6. Bowles novels are typically set in Morocco, where he lived for so many decades. The setting is meticulously and convincingly portrayed, but this novel, like his more famous "The Sheltering Sky," is not so much about setting as it is about youthful ennui and the desire to experience another world that might jolt one into a more authentic existence. In Bowles novels that place is Morocco in the 40's and 50's, but it could be just as easily any number of "foreign" environments. Almost all young peo [...]


    7. It's not clear to me whether Dyar goes to Tangiers to kill himself, or if he ends up killing himself because he went to Tangier. Either way, he is aptly named, and his story is both creepy and surprisingly unengaging. At times, I got the feeling we were looking at him like an insect on a pin. That said, Bowles writing is lucid, musical, and often powerful. I generally liked the characters, even with their indifference to all sorts of petty horrors. And I did like Dyar's spiral towards doom, and [...]


    8. Очень традиционный роман, второй по счету у автора, корнями уходящий в модернизм и «потерянное поколение» 1920-х, читается в параллели с «Посторонним» Камю (вышедшим на 10 лет раньше), и тем самым создается дополнительный стерео-эффект. Здесь такой же «потерянный» человек, тра [...]


    9. I know, I know--strange to be recommending a book I read more than 10 years ago (is it possible??), but this book made such an impression on me, it has stood the test of time. I became fascinated with Paul Bowles in the early nineties, after someone loaned me a copy of The Sheltering Sky. There is something of the haunting power of the Other that pervades EM Forster's A Passage to India in that novel, but with a more existential outlook, unique to Bowles' narratives.By the time I read Let It Com [...]


    10. This is a gripping novel about an American who is wholly ignorant of the culture he finds himself immersed in. He was, however, also rather "empty" even back in America. This is pretty standard territory for Bowles, but this novel seemed to me to be a particularly existentialist novel in philosophy, something I had not considered that Bowles might have subscribed to (though, having just written that, it seems pretty obvious that he would have been; it was THE philosophy of the times). This is so [...]


    11. But have you ever seen the back of a twenty dollar bill - on weed? Half-Baked is the only "drug" movie I've ever been able to sit through. All the rest seemed like they would be boring as hell. Like watching paint dry. Which, I guess if you were on weed might seem entertaining. LICD starts well. The characters are interesting, identifiable, the locale mystical, exotic. There's a lady with more money than she knows what to do with. I liked her. She spent most of her time giving lavish dinner part [...]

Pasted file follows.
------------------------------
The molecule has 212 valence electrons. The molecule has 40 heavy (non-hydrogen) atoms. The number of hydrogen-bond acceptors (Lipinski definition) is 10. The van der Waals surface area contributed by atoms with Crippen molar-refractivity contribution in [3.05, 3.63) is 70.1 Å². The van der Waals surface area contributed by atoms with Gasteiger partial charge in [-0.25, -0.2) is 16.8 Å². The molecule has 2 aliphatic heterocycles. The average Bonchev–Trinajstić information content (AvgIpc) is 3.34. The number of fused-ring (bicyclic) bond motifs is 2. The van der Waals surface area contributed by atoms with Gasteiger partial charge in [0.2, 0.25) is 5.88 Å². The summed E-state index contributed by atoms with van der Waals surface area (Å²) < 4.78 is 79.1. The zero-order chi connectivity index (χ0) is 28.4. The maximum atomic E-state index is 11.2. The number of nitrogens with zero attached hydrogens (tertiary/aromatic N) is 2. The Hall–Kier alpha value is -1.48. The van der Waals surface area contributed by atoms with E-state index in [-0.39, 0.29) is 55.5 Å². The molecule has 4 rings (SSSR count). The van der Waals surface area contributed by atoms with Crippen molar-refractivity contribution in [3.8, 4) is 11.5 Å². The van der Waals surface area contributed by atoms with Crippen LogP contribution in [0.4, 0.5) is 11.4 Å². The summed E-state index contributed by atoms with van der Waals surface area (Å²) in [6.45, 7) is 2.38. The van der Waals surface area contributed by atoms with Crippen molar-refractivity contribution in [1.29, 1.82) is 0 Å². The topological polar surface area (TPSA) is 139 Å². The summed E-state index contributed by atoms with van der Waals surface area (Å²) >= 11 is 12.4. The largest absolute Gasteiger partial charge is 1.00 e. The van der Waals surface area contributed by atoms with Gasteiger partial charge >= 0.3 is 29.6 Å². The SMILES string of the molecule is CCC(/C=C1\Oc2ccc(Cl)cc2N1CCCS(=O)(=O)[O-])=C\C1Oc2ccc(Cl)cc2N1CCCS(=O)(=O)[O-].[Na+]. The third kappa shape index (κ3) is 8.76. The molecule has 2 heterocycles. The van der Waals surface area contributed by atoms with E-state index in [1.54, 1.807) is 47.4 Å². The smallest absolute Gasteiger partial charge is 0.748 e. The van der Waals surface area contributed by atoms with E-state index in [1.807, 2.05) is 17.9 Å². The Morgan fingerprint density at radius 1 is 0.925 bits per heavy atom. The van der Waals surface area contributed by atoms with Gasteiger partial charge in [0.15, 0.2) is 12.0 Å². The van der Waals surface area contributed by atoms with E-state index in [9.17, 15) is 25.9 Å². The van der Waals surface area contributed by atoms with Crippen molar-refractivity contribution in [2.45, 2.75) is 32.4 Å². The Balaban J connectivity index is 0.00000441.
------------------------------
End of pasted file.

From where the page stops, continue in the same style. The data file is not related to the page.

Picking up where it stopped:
12. As summarized by many, book cover included, "Let it come down" is about a young man called Dyar coming to Morocco to find out more about himself and gradually getting more and more into trouble. A primary reason is that he mistakes his impulses for the "true self" and hopes to find his way by not thinking much about what he does. The fourth and the last part of the novel, which is almost exclusively about Dyar and his situation aggravated further by Moroccan drugs, was not as absorbing as the pr [...]


    13. A grim noir that soon transforms into scorching existential journey through identity and reality. Post war Tangiers with its trash markets, spies, battling governments, debauched party people, drugs, criminals, and the clash of Muslim and Christian culture, makes a stellar background for this chilling tale from Bowles.


    14. durrell está para alexandria como bowles está para tânger.só PB consegue retratar tão bem aquela cidade e as gentes, os estrangeiros, os árabes, os esquemas para ganhar dinheiro, as teias de relações, um certo cansaço e aborrecimento que atinge o protagonista Dyar. ennui, como li num comentário.


    15. Достоевский и Камю на фоне марокканских гор.Скупое, ровное, хирургически точное человеческое высказывание.


    16. Likely the most pathetic character ever evolved in a story - Nelson Dyar, a milque-toast-my-life-is-a-big-zero, heads to Tangier to the post-war International Zone to seek a new start. Meeting with Bowles-colorful characters(this author has a distinct style), he slowly begins to sink into the morass. Aimlessness and the effects of potent majoun (hash) lead to a surprising ending. Second Paul Bowles book I've read and similar in its GREAT character sketches. Dark, seamy characters who meet with t [...]